Promoting SMEs as Suppliers in Public Procurement: Would it Lead to Innovation?

Publikation: Working paperForskning

Resumé

Purpose The purpose of the article is to examine the justification for encouraging SME involvement in public procurement, as a means to stimulate innovation.
Design/methodology/approach By applying a post-positivistic/ non-disciplinary approach the paper combines a narrative literature review of different literature streams with a multiple case study of six innovation projects.
Findings The literature provides ambiguous support for the general claim that SME’s should be more innovative than larger firms. Neither appear SMEs to be a central category of firms in the literature advocating public procurement of innovation policies. The case study findings suggest that few of the challenges innovating SME’s are facing would be ameliorated by developing public procurement of innovation policies specifically targeting SME promotion.
Research limitations/implications The disadvantage of the approach is that the analysis of the literature remains on a general level. The empirical material consists of six innovation project emerging in the health tech sector. Even if the results align with earlier studies, any variations in other sectors are not dealt with in the article. The generic implication developed in the article is that categorical promotion of SME involvement for the purpose of stimulating innovation cannot be justified.
Originality/value Unlike many studies and policy reports connecting ostensibly public procurement of innovation policies with SME promotion, this paper calls for a more critical view regarding policy development targeting specifically SMEs.
OriginalsprogEngelsk
UdgiverSSRN
Antal sider23
DOI
StatusUdgivet - 2018

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Public procurement
Suppliers
Innovation
Small and medium-sized enterprises
Innovation policy
Targeting
Literature review
Large firms
Multiple case study
Design methodology
Justification
Disadvantage
Health
Policy development

Citer dette

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title = "Promoting SMEs as Suppliers in Public Procurement: Would it Lead to Innovation?",
abstract = "Purpose The purpose of the article is to examine the justification for encouraging SME involvement in public procurement, as a means to stimulate innovation.Design/methodology/approach By applying a post-positivistic/ non-disciplinary approach the paper combines a narrative literature review of different literature streams with a multiple case study of six innovation projects.Findings The literature provides ambiguous support for the general claim that SME’s should be more innovative than larger firms. Neither appear SMEs to be a central category of firms in the literature advocating public procurement of innovation policies. The case study findings suggest that few of the challenges innovating SME’s are facing would be ameliorated by developing public procurement of innovation policies specifically targeting SME promotion.Research limitations/implications The disadvantage of the approach is that the analysis of the literature remains on a general level. The empirical material consists of six innovation project emerging in the health tech sector. Even if the results align with earlier studies, any variations in other sectors are not dealt with in the article. The generic implication developed in the article is that categorical promotion of SME involvement for the purpose of stimulating innovation cannot be justified.Originality/value Unlike many studies and policy reports connecting ostensibly public procurement of innovation policies with SME promotion, this paper calls for a more critical view regarding policy development targeting specifically SMEs.",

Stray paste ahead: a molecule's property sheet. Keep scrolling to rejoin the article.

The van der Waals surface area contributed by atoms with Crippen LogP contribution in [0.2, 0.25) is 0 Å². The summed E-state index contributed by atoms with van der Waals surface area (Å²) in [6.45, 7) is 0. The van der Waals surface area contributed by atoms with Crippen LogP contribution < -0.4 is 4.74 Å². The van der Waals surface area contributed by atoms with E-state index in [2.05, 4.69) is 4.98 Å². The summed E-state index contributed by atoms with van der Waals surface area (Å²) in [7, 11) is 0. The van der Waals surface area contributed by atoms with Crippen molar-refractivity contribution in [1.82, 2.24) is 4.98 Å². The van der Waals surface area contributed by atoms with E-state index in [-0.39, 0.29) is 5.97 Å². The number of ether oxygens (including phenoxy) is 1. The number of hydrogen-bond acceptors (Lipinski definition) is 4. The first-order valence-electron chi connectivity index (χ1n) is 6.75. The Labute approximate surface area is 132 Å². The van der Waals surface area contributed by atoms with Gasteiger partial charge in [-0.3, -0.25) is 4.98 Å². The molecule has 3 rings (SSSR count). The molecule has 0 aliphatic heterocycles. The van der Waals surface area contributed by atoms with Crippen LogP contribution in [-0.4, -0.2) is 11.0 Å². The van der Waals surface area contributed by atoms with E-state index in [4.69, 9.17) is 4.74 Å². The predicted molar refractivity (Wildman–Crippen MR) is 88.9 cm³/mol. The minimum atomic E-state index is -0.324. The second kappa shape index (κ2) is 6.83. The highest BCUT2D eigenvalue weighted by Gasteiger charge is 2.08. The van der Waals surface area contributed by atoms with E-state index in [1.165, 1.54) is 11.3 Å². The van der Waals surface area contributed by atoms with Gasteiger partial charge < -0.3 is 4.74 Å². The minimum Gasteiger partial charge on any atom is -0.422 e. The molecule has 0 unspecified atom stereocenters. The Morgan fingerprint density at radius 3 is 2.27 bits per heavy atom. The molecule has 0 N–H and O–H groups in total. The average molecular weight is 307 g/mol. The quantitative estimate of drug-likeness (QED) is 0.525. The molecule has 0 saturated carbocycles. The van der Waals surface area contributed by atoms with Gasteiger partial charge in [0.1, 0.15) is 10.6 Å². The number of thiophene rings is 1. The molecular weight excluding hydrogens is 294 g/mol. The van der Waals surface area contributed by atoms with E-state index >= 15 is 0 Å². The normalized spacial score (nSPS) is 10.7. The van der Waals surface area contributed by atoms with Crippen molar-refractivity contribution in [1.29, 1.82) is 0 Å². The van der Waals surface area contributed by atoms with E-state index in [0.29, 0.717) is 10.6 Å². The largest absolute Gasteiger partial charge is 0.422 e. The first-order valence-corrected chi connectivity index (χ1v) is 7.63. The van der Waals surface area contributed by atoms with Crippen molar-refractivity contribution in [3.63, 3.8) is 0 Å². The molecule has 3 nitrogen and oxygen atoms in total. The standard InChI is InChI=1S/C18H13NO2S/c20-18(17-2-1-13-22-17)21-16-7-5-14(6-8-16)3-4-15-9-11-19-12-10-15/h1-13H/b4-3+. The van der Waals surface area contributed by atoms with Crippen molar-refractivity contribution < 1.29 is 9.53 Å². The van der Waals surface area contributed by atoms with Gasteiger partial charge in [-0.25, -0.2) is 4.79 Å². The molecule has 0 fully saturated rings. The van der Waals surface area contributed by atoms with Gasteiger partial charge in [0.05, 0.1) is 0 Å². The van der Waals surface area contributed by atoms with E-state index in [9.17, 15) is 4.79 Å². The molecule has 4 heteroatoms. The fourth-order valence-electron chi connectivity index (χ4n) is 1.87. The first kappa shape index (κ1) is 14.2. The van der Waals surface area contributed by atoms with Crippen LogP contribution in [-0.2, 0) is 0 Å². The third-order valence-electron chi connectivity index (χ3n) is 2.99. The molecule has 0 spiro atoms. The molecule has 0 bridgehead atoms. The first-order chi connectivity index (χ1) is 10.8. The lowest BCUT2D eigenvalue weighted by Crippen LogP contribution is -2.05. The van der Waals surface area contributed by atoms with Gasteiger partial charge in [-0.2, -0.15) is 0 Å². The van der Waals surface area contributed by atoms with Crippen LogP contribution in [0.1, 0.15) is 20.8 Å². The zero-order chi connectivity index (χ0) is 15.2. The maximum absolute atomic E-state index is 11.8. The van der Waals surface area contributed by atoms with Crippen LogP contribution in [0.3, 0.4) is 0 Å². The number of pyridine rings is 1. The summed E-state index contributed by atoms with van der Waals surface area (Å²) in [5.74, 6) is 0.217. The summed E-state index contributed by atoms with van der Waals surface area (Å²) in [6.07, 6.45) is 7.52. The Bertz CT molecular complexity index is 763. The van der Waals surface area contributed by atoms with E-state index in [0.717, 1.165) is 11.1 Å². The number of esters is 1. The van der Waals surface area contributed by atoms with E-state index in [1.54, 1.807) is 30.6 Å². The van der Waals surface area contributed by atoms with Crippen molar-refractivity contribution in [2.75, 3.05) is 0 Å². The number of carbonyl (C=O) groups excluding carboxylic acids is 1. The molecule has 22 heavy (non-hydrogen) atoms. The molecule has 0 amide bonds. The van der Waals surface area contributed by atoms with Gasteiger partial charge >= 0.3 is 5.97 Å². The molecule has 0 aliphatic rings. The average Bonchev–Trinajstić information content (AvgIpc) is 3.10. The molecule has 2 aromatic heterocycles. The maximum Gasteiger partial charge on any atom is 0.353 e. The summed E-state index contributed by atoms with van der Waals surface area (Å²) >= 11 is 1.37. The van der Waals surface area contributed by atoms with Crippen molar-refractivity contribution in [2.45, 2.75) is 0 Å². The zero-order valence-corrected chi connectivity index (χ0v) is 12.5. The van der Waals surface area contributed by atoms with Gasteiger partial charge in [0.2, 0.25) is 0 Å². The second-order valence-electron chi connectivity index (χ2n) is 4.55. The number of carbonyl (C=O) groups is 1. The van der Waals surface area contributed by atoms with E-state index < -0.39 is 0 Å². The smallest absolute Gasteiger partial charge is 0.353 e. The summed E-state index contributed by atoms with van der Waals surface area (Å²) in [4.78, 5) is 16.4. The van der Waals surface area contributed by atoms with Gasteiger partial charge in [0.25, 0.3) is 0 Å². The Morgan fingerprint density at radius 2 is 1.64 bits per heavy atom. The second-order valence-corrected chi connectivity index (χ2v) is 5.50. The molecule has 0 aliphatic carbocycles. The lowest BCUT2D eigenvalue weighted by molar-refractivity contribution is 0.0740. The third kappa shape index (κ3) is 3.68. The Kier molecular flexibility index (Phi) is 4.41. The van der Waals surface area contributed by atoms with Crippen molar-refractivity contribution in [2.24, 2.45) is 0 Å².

author = "Max Rolfstam",
year = "2018",
doi = "10.2139/ssrn.3147388",
language = "English",
publisher = "SSRN",
type = "WorkingPaper",
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AB - Purpose The purpose of the article is to examine the justification for encouraging SME involvement in public procurement, as a means to stimulate innovation.Design/methodology/approach By applying a post-positivistic/ non-disciplinary approach the paper combines a narrative literature review of different literature streams with a multiple case study of six innovation projects.Findings The literature provides ambiguous support for the general claim that SME’s should be more innovative than larger firms. Neither appear SMEs to be a central category of firms in the literature advocating public procurement of innovation policies. The case study findings suggest that few of the challenges innovating SME’s are facing would be ameliorated by developing public procurement of innovation policies specifically targeting SME promotion.Research limitations/implications The disadvantage of the approach is that the analysis of the literature remains on a general level. The empirical material consists of six innovation project emerging in the health tech sector. Even if the results align with earlier studies, any variations in other sectors are not dealt with in the article. The generic implication developed in the article is that categorical promotion of SME involvement for the purpose of stimulating innovation cannot be justified.Originality/value Unlike many studies and policy reports connecting ostensibly public procurement of innovation policies with SME promotion, this paper calls for a more critical view regarding policy development targeting specifically SMEs.

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